Quote from canoehead
It sounds like the paper gown was a bit much, and some iffy issues with a staff member screaming, or telling the pt she didn't know what to do. But it also sounds like a bit of manipulation on your daughter's part too and in your sympathy you are giving her the benefit of the doubt.
It is the "iffy" situations that concern us most...We are aware of the manipulation factor in anyone that suffers this type of behaviour, and although I'm sure there was a bit of that intwined in these incidents, we have repeatedly given the RTC the benefit of the doubt by allowing them to continue with our daughter for 4 1/2 months now. The screming incident is a perfect example of this.
She was able to cut herself when on SO...unfortunately it happens with very determined patients. I know of a woman on 1-1 who sat crosslegged with her back to the nurse and bit through her femoral artery- nothing could be done in time to save her. Your daughter successfully cut while on SO, so they upped the precautions.
The fact that they were caught off gaurd and had to up the precautions is not disputed at all by us. In fact I applaud it. But supposedly a search was done before her entering this room which lends creedence to meg's view of events. That she was allowed to enter her residential room after the search and without supervision.
They stripped her completely and put her in hospital clothes the next time. Unfortunately paper(?) but if thats what they use there probably wasn't a choice for the nurses on duty. I'm sure it was uncomfortable, and I wasn't there, but do you think your daughter might have milked the situation for effect? Were you cold without your coat? If they had given her a blanket it would have defeated the whole purpose of taking her clothes as there are lots of folds and ways to sneak and arm out and grab a sharp object if you are wrapped in a blanket.
They have the choice of the regular cotton gowns as well, because she has been in them before. I'm sure it was uncomfortable as well, I don't like those gowns when I see my doctor much less having to wear them in front of everyone including male staff. She didn't milk that situation, she seemed fine with it, it was myself who had the problem with it. And it was cold enough that she was shivering, and when I gave her my coat I was chilly, and I was in street clothes. I'm alittle confused by your last sentence. In the previous paragraph you told an unfortunate story of a woman who was successful at suicide using nothing but her teeth. Giving the all to common therory that we have heard of " well, if she really wants to harm herself, we can't stop her." Then here you take precaution of a basic such as a blanket to keep warm, while direct monitoring?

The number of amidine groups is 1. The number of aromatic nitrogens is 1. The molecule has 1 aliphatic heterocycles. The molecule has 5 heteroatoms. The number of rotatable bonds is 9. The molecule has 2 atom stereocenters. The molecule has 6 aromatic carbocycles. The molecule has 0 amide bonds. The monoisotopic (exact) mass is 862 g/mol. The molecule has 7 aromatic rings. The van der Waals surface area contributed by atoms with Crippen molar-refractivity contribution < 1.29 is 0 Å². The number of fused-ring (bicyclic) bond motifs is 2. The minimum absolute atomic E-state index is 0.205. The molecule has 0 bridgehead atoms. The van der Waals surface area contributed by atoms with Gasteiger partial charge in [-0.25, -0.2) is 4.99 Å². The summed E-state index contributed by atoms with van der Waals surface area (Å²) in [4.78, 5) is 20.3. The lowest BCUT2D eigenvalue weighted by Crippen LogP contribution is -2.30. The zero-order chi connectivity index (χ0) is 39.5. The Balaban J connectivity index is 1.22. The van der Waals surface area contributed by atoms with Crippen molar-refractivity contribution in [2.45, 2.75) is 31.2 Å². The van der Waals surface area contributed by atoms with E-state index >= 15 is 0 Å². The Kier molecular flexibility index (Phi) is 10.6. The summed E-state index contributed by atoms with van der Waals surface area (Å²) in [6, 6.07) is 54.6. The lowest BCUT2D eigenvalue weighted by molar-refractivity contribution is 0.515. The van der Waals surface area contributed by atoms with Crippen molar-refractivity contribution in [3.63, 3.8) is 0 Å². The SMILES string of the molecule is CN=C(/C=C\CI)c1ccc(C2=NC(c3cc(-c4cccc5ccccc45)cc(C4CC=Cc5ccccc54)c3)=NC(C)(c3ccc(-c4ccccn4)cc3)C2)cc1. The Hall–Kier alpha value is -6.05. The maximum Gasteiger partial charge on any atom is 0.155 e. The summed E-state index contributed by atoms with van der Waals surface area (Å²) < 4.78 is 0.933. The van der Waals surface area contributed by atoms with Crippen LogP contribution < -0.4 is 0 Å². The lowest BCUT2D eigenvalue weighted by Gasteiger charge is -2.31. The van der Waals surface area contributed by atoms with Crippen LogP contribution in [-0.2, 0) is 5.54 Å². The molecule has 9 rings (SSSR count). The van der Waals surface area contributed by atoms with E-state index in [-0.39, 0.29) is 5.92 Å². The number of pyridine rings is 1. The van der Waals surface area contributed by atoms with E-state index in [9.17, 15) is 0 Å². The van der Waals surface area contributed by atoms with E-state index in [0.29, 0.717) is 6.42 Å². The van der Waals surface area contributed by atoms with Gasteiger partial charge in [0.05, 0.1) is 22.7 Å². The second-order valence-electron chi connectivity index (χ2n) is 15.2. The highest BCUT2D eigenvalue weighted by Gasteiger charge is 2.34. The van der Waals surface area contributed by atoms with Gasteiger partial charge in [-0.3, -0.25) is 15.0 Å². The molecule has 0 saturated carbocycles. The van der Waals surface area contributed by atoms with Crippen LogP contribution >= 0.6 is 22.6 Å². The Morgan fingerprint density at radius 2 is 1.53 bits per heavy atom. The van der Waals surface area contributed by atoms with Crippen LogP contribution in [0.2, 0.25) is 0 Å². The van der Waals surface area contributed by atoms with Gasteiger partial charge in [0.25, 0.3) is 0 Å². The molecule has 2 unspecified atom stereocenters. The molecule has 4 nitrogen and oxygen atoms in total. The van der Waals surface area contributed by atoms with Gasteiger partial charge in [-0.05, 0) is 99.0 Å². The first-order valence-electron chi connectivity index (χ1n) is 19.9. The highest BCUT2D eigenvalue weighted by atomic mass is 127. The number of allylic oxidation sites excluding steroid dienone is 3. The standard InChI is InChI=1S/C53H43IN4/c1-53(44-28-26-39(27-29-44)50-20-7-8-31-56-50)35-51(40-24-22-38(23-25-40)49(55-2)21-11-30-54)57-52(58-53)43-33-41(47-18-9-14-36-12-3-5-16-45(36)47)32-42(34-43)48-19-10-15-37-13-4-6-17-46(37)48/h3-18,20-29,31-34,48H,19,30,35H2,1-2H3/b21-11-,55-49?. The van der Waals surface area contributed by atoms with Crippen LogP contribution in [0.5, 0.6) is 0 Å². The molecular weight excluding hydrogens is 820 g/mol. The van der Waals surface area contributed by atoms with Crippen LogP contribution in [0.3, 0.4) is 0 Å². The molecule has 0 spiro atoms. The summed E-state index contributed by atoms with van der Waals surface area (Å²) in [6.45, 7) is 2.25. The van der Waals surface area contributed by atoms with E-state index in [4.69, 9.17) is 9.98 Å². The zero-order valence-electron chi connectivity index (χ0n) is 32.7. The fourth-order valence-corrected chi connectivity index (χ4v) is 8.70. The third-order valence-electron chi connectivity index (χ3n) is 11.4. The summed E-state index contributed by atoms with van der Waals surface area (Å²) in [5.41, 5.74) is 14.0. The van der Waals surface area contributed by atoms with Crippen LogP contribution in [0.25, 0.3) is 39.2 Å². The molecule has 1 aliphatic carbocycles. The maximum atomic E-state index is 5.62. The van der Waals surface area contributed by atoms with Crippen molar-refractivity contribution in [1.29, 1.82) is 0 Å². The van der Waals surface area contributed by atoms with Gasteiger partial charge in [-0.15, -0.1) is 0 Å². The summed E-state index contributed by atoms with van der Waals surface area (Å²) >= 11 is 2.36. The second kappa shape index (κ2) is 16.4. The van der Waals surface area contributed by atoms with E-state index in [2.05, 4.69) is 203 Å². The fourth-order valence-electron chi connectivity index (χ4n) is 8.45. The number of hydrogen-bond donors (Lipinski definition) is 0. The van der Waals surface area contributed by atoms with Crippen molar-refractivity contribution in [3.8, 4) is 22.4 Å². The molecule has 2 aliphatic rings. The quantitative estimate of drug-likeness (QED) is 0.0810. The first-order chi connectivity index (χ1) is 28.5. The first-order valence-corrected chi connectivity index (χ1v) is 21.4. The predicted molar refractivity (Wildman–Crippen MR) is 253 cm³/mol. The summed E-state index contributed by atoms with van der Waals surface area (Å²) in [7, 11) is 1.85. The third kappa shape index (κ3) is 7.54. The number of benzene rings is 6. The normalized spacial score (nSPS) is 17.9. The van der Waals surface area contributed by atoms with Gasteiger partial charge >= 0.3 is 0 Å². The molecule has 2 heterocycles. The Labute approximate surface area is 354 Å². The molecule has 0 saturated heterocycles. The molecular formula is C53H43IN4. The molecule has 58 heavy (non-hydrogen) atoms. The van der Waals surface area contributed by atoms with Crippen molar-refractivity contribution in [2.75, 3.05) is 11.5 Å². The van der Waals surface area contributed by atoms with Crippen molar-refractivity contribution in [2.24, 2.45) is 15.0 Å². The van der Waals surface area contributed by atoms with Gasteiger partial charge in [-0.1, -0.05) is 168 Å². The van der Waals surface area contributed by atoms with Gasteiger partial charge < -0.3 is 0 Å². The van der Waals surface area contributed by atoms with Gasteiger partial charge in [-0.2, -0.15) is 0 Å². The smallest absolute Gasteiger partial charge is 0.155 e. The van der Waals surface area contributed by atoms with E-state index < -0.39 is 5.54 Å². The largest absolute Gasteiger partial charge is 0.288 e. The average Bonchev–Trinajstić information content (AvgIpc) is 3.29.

Male staff- not so cool- but with only one man and one woman scheduled they may not have had a choice, again, we would need to have more information.
Forgive me. Sometimes I assume that floor plans are simular for other RTC's as they are here. There are two sides with a staff station seperating the two wards C3 and C4. Meg was on C4 at the time and C3 had two female staff.
If a nurse was required to stay within arms reach I'm sure she was uncomfortably close, but it's her butt if something happens. Especially if she didn't know you as trustworthy from previous experiences. Could your daughter have asked you for a pen, or some gum in those little pop out packages, or could she have reached in your purse to get them? Both can and have been used to produce life threatening wounds in my experience.
Actually I was informed that eyesight was to be maintained. Not "arms length." We visit our daughter every other day like clock work along with her brother. Some of the other girls on the floor have kind of adopted us because of the fact that most parents don't visit as often if at all. It's sad. We are accute to anything that would produce injury and to notice signs in Meg's behaviour that signals this type of action. And I am her father, but nothing was in my coat but dryer lint.
Did you think to empty the pockets of your coat before you wrapped it around her? As a nurse I would have been very nervous about that one, and they were bending the rules by allowing you to do that.
There was nothing in the pockets. As for bending the rules, how would I know because as I have stated we have repeatedly asked for protocol and proceedures so that we may be familiar and have never been given anything but the papers that we signed to admit her.
Obviously I don't know you or your daughter, and I don't know what you've been through, but these are some possible reasons.
Thank you for the input here. I really appreciate it. It does help to kind of get an insight to all of this from the professonals point of view....
PS No hospital I know of will hand out copies of their policies on demand for liability reasons.
Why not? whos liability are they protecting? Mine or theirs? Liability should not be a concern unless they are not following their own policy and something happens, right? ie: allowing a cutter to purchase razors......etc.
But thanks again....